Feb 112010

Hedges are part of our landscape and part of our gardens. We use them to give us privacy, to mark out boundaries, to keep animals in or out, and to provide habitats for wildlife. Sometimes we want them to frame a view, hide an eyesore or form a backdrop to our planting.. They may also form windbreaks, cut down noise or keep out unwanted intruders. For all these purposes it is worth planting the right varieties for your conditions or use. Plant the wrong hedge and you may have years to consider your mistake and more years to put it right.

There is a large variety of different plants suitable for hedging. Below we give a few suggestions about the basics.


Although an established deciduous hedge can be an effective screen and windbreak, evergreens are often faster and more complete. They tend to look more formal and give a better backdrop to planting displays.

Conifers such as Leyland Cypress, Lawson Cypress and Western Red Cedar can grow quickly and make a very dense and uniform screen. Although Yew is slower it makes probably the best formal hedge and can be cut to almost any shape. All parts of it except the red of the fruits are poisonous so it should never be planted where animals graze. Evergreen hedges over 2m high may be subject to objections in the United Kingdom by neighbours and the local authority who may make you reduce their height.

Other evergreens. Box are classic hedging and edging plants more appropriate for lower hedges than are conifers. Holly, Eleagnus, Euonymus, Laurel, Aucuba, Berberis, Bay, Privet, Pyracantha,Griselinia, Viburnum tinus and Lonicera nitida are also very useful and tough though they suit formal clipping to different degrees. Other shrubby plants such as Choisya, Rosemary, Lavender, Osmanthus, Pittosporum, Hebes, Escallonia, Cotoneaster and Abelia may be used for less formal hedging or for lower hedges. They will need to be fitted well to the particular conditions.


Gardeners have a large range of woody plants suitable for mixed or single species hedges. We may wish to create many effects- successive flowers, intruder proof thorns, a wildlife habitat, fruits etc. All plants have preferences in the conditions in which they thrive. They may prefer sunny or shady, wet or dry, limy or acid, light soil or heavy, exposed or sheltered. Often they can be left informal (not clipped too rigidly) but most hedges will grow more densely and be more effective barriers if they are clipped at least once a year. Amongst the more effective deciduous hedging plants are Beech, Hornbeam, Forsythia, Ribes (Flowering Currant), Elder, Willow, Blackthorn, Hawthorn, Philadelphus, Fuchsia, Dogwood and Flowering Quince. Many of these can be combined with each other and with evergreens.

Country hedges. Landowners and farmers are encouraged by the Government to plant native hedges in keeping with local traditions. In some cases Countryside Stewardship grants are available for this. They usually recommend at least five local species should be in the hedge with no more than 50% of any one. Hawthorn is usually significant in plantings, depending on conditions. Blackthorn, Field Maple, Hazel, Holly, and Dog Rose are also frequent. With time, of course, other native species will find their own way in.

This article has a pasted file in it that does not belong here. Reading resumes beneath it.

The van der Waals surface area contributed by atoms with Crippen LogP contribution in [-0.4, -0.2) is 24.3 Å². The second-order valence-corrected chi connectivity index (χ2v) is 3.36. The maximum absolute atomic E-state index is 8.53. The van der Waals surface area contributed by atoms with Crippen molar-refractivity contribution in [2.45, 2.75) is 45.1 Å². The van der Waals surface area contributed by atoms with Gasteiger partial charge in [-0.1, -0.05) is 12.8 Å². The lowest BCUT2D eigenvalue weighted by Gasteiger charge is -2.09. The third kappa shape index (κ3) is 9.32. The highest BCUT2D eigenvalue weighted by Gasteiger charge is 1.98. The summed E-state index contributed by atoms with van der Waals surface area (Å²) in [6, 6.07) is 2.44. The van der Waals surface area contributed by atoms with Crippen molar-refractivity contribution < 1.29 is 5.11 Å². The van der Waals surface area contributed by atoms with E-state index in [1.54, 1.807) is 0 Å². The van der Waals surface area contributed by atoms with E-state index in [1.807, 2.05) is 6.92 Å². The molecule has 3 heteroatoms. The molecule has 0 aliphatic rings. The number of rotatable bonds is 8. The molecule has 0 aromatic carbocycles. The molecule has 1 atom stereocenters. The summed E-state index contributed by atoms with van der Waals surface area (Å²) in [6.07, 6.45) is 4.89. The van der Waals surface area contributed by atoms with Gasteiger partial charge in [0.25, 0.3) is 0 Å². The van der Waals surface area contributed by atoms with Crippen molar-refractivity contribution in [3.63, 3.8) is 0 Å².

In smaller gardens the width available for a hedge might be very limited. Under these conditions there are various options, “Fedges” are a combination of fence and hedge and may be as simple as a trellis with plants growing through it. Some are available as instant hedging using, for example, ivy grown densely on trellis panels within troughs known as living green screens or ivy panels. These can be installed immediately on to hard surfaces such as paving and, provided that they are effectively watered, will give long lasting effects. Narrow screens can also be formed by bamboos provided that their roots are restricted by effective barriers to prevent them spreading out of control. Phyllostachis and Fargesia species can be excellent for this purpose.

Where larger screens are needed trees can be planted further apart and allowed to grow more freely into each other. Poplars would be a classic example of this. For more formal situations pleaching produces effective screens by weaving the branches of trees into each other. Often the tree trunks are left clear to, say six feet, leaving a line of sight beneath. Limes, Hornbeams, Beech and fruit trees are commonly treated in this way.


It is usually a good idea to check the varieties of plants doing well locally in similar situations. For situations where there are salt-laden, high winds Berberis darwinii, Cotoneaster, Eleagnus, Euonymus, Fuchsia “Riccartonii”, Garrya, Hippophae (Sea Buckthorn), Blackthorn, Griselinia and Tamarix may all thrive. They will need to be well staked and protected in the windiest areas.
This has been an introduction to hedging and is given in good faith but cannot be expected to cover all situation. For more complete details at a very reasonable price we recommend the Royal Horticultural Society’s excellent concise guide. This costs just 4.99 from RHS at http://www.rhs.org.uk or 01483 211320.

Author: John Ingham
Article Source: EzineArticles.com
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John Ingham

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